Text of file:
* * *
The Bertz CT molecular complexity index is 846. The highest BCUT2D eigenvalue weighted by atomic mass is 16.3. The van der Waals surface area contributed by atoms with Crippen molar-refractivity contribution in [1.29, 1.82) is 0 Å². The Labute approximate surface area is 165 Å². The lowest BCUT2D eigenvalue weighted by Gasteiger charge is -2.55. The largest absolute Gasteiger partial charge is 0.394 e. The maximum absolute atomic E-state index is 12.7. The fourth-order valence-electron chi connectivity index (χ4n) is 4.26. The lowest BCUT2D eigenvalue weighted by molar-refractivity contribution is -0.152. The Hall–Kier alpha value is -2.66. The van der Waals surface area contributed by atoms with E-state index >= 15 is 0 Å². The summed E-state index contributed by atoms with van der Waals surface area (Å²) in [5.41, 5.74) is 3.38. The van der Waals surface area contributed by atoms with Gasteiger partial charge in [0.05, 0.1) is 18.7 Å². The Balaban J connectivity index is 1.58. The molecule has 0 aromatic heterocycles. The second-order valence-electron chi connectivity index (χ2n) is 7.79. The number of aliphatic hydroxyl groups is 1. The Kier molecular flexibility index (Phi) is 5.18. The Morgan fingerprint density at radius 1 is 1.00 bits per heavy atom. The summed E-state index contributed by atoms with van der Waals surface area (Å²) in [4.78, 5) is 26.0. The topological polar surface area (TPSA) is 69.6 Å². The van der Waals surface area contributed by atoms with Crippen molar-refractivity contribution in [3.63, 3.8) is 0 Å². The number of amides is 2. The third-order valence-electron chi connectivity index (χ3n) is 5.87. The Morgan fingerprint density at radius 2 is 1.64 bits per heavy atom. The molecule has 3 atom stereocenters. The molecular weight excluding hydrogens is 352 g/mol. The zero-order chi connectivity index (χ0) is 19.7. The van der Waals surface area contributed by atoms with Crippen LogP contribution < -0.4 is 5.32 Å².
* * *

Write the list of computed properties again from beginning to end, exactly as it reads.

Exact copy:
The Bertz CT molecular complexity index is 846. The highest BCUT2D eigenvalue weighted by atomic mass is 16.3. The van der Waals surface area contributed by atoms with Crippen molar-refractivity contribution in [1.29, 1.82) is 0 Å². The Labute approximate surface area is 165 Å². The lowest BCUT2D eigenvalue weighted by Gasteiger charge is -2.55. The largest absolute Gasteiger partial charge is 0.394 e. The maximum absolute atomic E-state index is 12.7. The fourth-order valence-electron chi connectivity index (χ4n) is 4.26. The lowest BCUT2D eigenvalue weighted by molar-refractivity contribution is -0.152. The Hall–Kier alpha value is -2.66. The van der Waals surface area contributed by atoms with E-state index >= 15 is 0 Å². The summed E-state index contributed by atoms with van der Waals surface area (Å²) in [5.41, 5.74) is 3.38. The van der Waals surface area contributed by atoms with Gasteiger partial charge in [0.05, 0.1) is 18.7 Å². The Balaban J connectivity index is 1.58. The molecule has 0 aromatic heterocycles. The second-order valence-electron chi connectivity index (χ2n) is 7.79. The number of aliphatic hydroxyl groups is 1. The Kier molecular flexibility index (Phi) is 5.18. The Morgan fingerprint density at radius 1 is 1.00 bits per heavy atom. The summed E-state index contributed by atoms with van der Waals surface area (Å²) in [4.78, 5) is 26.0. The topological polar surface area (TPSA) is 69.6 Å². The van der Waals surface area contributed by atoms with Crippen molar-refractivity contribution in [3.63, 3.8) is 0 Å². The number of amides is 2. The third-order valence-electron chi connectivity index (χ3n) is 5.87. The Morgan fingerprint density at radius 2 is 1.64 bits per heavy atom. The molecule has 3 atom stereocenters. The molecular weight excluding hydrogens is 352 g/mol. The zero-order chi connectivity index (χ0) is 19.7. The van der Waals surface area contributed by atoms with Crippen LogP contribution < -0.4 is 5.32 Å².